In Robinson Crusoeby Daniel Defoe, a prominent theme of wealth and materialism becomes evident through the character of Robinson Crusoe. Materialism, as defined by the Oxford English Dictionary, is “an emphasis on or preference for that which is material, at the expense of spiritual or other values.” Crusoe measures his wealth by the amount of possessions he owns. He does this before, during, and after his time on the island. This material wealth is also a meter for his perceived success and virtue.
Even before being shipwrecked on the island, Crusoe puts a strong emphasis on his material wealth. Early on, when talking about his motivation for disobeying his father, he mentions his father’s belief of wealth and success:
“…Kings have frequently lamented the miserable Consequence of being born to great things, and wish’d they had been placed in the Middle of the two Extremes, between the Mean and the Great… the wise Man gave his Testimony… when he prayed to have neither Poverty or Riches” (3).
Crusoe rebels against this middle-class mindset just as much as he butts up against religion. He leaves his family in pursuit of wealth, just like he seeks adventure.
Furthermore, the perceived success of his adventures relies heavily on the wealth he obtains from his travels. Before being marooned on the island, Crusoe’s ventures in Brazil produce material wealth, which he believes makes him better than those around him:
“I found means to sell them to a very great Advantage; so that I might say, I had more than four times the Value of my first Cargo, and was now infinitely beyond my poor Neighbour” (39).
Once Crusoe is finally stranded on the island, he still holds onto this belief. Ironically, he acknowledges that he no longer needs worldly possessions; however, he makes thirteen trips to the shipwreck in order to retrieve as many objects as he can. Beyond this, he also spends pages describing the objects he makes, while only spending a few words to describe his family. While it can be argued that many of these materials were imperative to his survival, there were others that he had no use for, such as the gold he takes from the ship: “I have no manner of use for thee… However, upon second thoughts, I took it away…” (65).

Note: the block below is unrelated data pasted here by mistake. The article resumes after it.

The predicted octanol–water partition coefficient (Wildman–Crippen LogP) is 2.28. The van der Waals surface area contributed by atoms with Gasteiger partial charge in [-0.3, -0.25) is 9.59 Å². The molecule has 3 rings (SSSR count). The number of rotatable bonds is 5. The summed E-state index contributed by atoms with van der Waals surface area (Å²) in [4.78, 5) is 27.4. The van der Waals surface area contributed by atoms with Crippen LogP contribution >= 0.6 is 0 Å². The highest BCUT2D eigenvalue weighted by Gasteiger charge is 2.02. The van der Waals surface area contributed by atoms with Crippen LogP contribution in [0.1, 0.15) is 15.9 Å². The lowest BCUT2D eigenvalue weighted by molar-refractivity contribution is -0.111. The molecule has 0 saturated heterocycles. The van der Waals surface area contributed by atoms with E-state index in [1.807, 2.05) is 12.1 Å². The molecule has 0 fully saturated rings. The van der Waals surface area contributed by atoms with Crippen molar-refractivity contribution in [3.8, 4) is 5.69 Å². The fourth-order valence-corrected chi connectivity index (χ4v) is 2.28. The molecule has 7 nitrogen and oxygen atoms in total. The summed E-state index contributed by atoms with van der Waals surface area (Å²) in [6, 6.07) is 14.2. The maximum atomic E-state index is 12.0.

When faced with the realization that money will do him no good on the island, he condemns this worldly wealth as evil. However, he still risks his life to retrieve it and keeps it for 28 years, even when there is little hope of being rescued so that he could actually use it. This conflict between his new spiritual pursuits and material desires reveals the conflict between the practical and spiritual. Years later, he takes gold from another shipwreck, justifying his actions by saying he will need it when he is rescued.
Crusoe’s materialism is not just limited to inanimate objects. He reconsiders himself a wealthy king when new people come to his island. Rather than regard them as equals, he considers them his subjects, and him, a ruler over land and people: “My island was now peopled, and I thought myself very rich in subjects… the whole country was my own mere property” (294).
Crusoe views his material wealth not just as a measure of his worldly success but also as a meter of his spiritual goodness. While he rebels against religion for much of his life, he eventually uses his material possessions to justify his favor with God:
“I might well say now indeed, that the latter end of Job was better than the beginning. It is impossible to express here the flutterings of my very heart when I looked over these letters, and especially when I found all my wealth about me; for as the Brazil ships come all in fleets, the same ships which brought my letters brought my goods…” (339).
Perhaps the most consistent characteristic of Crusoe, despite all he experiences, is his obsession with material things. He focuses heavily on his land, money, and possessions before he is stranded on the island, and continues to focus on societal wealth during his 28 years in solitude. Finally, when he finally rejoins civilization, this obsession remains, despite everything else that has changed.